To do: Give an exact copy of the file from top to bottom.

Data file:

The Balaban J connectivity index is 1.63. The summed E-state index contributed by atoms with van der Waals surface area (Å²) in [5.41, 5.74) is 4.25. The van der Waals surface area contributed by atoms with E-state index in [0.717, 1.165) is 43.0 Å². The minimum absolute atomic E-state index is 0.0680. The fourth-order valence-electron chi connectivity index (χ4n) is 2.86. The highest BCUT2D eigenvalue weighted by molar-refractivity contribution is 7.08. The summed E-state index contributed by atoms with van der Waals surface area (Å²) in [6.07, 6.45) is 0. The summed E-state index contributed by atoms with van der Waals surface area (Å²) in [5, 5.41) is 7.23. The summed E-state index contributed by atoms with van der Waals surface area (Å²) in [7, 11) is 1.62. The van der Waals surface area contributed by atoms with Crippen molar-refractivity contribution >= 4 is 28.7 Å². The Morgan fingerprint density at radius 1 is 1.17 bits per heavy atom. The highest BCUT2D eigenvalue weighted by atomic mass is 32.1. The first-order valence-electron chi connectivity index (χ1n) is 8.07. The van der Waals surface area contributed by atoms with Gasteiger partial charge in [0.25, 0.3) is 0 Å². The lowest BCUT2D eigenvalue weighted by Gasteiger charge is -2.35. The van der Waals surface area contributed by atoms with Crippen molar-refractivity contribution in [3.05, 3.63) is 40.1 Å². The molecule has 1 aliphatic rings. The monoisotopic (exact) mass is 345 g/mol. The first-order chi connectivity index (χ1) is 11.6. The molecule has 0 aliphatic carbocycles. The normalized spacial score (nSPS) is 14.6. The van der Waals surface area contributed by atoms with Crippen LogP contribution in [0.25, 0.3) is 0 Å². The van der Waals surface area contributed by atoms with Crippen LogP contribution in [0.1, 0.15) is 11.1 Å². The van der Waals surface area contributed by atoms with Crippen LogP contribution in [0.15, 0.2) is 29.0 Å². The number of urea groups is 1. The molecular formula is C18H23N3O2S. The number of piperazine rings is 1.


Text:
The Balaban J connectivity index is 1.63. The summed E-state index contributed by atoms with van der Waals surface area (Å²) in [5.41, 5.74) is 4.25. The van der Waals surface area contributed by atoms with E-state index in [0.717, 1.165) is 43.0 Å². The minimum absolute atomic E-state index is 0.0680. The fourth-order valence-electron chi connectivity index (χ4n) is 2.86. The highest BCUT2D eigenvalue weighted by molar-refractivity contribution is 7.08. The summed E-state index contributed by atoms with van der Waals surface area (Å²) in [6.07, 6.45) is 0. The summed E-state index contributed by atoms with van der Waals surface area (Å²) in [5, 5.41) is 7.23. The summed E-state index contributed by atoms with van der Waals surface area (Å²) in [7, 11) is 1.62. The van der Waals surface area contributed by atoms with Crippen molar-refractivity contribution >= 4 is 28.7 Å². The Morgan fingerprint density at radius 1 is 1.17 bits per heavy atom. The highest BCUT2D eigenvalue weighted by atomic mass is 32.1. The first-order valence-electron chi connectivity index (χ1n) is 8.07. The van der Waals surface area contributed by atoms with Gasteiger partial charge in [0.25, 0.3) is 0 Å². The lowest BCUT2D eigenvalue weighted by Gasteiger charge is -2.35. The van der Waals surface area contributed by atoms with Crippen molar-refractivity contribution in [3.05, 3.63) is 40.1 Å². The molecule has 1 aliphatic rings. The monoisotopic (exact) mass is 345 g/mol. The first-order chi connectivity index (χ1) is 11.6. The molecule has 0 aliphatic carbocycles. The normalized spacial score (nSPS) is 14.6. The van der Waals surface area contributed by atoms with Crippen LogP contribution in [0.25, 0.3) is 0 Å². The van der Waals surface area contributed by atoms with Crippen LogP contribution in [0.1, 0.15) is 11.1 Å². The van der Waals surface area contributed by atoms with Crippen LogP contribution in [0.15, 0.2) is 29.0 Å². The number of urea groups is 1. The molecular formula is C18H23N3O2S. The number of piperazine rings is 1.